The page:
I am a massive fan of Upwork. One of SafeGraph’s values is to respect our own time — to get leverage — and Upwork helps us achieve this goal. SafeGraph has hired hundreds of freelancers on Upwork. So I was particularly excited to chat with Hayden about the freelance market.
Here are some highlights from my conversation with Hayden Brown.
Hiring freelancers has less friction than hiring a full time employee, but it’s not frictionless. Upwork includes higher friction experiences when they want to collect more information. When they onboard a new freelancer, they want to really understand them and their skill sets so they can effectively match them with opportunities. If they create a blank profile that won’t do anyone any good.
Hayden strongly believes that maintaining an equilibrium between the demand and supply side is essential to their marketplace’s success. But she also believes that one side will be more constrained than the other. For Upwork, that’s the demand side. Upwork is so well established as the dominant freelance marketplace, they do not have to run any paid marketing for their supply.
That’s really interesting because most well-known marketplaces are more constrained by their supply than by their demand.
In order to let your employees focus on your hardest problems, you need to automate repeatable work. When building a leverage stack, a company will start with low code tools (for instance, I’m a huge fan of Airtable). Then move onto APIs, then middleware solutions like Zapier, then freelancers, and lastly other employees.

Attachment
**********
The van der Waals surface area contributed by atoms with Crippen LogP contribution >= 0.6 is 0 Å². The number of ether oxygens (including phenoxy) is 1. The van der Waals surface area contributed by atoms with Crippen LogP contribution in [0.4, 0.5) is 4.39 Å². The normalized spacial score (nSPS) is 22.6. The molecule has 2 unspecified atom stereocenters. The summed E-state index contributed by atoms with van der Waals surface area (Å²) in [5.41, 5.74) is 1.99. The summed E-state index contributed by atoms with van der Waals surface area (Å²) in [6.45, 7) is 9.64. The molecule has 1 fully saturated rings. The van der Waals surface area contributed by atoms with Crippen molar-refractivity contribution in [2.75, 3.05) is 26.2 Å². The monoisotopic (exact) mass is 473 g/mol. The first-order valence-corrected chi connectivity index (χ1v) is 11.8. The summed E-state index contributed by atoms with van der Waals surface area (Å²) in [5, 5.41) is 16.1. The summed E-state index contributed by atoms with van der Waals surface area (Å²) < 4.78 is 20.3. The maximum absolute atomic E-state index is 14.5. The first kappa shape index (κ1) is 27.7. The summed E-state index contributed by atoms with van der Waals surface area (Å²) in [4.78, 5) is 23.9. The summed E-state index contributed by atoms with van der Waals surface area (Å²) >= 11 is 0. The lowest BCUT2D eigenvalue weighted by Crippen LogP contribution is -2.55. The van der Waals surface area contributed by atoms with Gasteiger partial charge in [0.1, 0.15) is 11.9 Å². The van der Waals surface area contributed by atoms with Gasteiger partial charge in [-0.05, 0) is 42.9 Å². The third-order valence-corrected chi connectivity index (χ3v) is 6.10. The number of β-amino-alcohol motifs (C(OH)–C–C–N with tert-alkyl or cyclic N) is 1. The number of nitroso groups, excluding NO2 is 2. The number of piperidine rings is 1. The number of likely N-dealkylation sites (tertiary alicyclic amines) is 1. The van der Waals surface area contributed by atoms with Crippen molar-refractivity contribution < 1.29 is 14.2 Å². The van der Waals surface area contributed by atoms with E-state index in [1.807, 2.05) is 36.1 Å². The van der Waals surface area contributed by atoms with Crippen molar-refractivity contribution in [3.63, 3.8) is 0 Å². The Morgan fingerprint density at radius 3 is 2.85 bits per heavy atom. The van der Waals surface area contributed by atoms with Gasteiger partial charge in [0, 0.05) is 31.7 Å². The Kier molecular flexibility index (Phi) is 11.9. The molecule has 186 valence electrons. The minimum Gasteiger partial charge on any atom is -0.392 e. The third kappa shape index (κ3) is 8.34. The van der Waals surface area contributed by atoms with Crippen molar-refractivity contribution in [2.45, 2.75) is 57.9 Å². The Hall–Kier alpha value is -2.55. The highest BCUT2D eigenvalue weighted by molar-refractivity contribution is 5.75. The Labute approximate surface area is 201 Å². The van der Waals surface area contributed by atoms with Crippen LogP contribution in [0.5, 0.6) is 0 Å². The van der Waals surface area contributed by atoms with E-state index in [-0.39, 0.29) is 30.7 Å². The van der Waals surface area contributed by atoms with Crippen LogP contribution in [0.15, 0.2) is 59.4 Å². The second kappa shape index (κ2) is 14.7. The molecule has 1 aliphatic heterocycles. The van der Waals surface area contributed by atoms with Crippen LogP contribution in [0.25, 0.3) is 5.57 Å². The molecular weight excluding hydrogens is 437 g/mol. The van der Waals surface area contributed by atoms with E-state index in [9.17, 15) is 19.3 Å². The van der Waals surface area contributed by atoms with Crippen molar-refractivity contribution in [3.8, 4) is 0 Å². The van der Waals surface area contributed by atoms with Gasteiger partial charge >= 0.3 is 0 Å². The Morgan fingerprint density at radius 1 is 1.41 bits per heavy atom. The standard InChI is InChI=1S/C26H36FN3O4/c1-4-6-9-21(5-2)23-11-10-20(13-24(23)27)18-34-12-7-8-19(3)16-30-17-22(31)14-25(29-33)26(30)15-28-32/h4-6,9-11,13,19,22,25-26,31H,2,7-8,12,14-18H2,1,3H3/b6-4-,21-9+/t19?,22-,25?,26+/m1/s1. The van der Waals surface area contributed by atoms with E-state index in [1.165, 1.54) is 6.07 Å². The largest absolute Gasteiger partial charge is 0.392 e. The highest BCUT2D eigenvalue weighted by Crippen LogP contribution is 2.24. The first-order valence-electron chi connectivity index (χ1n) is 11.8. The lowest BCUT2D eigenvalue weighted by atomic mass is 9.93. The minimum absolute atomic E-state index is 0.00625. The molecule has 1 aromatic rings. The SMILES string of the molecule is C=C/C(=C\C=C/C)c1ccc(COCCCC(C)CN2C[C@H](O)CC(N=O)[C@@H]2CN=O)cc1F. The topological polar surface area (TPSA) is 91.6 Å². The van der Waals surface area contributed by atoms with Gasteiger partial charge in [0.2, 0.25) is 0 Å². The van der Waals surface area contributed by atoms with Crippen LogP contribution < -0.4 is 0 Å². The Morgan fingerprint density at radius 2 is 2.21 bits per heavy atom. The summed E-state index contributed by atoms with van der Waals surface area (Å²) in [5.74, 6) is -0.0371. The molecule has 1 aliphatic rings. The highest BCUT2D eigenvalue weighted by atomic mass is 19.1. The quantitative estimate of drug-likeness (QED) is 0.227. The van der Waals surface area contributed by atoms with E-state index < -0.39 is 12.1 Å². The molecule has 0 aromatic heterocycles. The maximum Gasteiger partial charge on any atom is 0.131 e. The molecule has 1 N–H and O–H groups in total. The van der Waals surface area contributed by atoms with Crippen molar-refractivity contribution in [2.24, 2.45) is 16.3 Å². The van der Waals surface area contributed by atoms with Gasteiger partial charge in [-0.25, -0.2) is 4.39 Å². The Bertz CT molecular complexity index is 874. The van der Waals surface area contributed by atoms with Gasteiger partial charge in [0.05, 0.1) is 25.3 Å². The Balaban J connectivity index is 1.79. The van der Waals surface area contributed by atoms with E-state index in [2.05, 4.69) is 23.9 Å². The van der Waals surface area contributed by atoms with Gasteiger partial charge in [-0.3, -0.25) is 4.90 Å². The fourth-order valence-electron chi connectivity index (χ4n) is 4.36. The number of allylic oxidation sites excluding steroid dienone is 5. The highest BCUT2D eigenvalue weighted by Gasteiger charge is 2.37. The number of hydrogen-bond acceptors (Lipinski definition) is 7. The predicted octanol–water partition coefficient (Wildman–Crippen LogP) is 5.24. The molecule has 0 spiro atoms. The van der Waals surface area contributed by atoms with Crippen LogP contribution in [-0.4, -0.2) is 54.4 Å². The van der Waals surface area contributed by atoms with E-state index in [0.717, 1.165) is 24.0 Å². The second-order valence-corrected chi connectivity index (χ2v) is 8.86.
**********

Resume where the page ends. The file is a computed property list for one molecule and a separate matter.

Smart companies do everything they can before hiring employees. Some make sure to exhaust work marketplaces, like Upwork. It’s completely agile and flexible. You can turn on and off the resources as your business needs change throughout the year, quarter, etc.
I don’t have a full time doctor nor a full time plumber. There's no reason to have someone full time, who has this very, very specific knowledge. You can rent expertise … even deep expertise. Start-ups can REALLY benefit from renting experts and focusing their hiring on general athletes rather than position players.
Upwork is basically running a $2.5 billion economy with all of this risk insight around labor pricing. Their Chief Economist ... interestingly a FTE ... publishes reports and is prolific on social media about their insights and connecting that to other studies. They publish through research studies, annual freelance report. They can do what redfin does for real estate.
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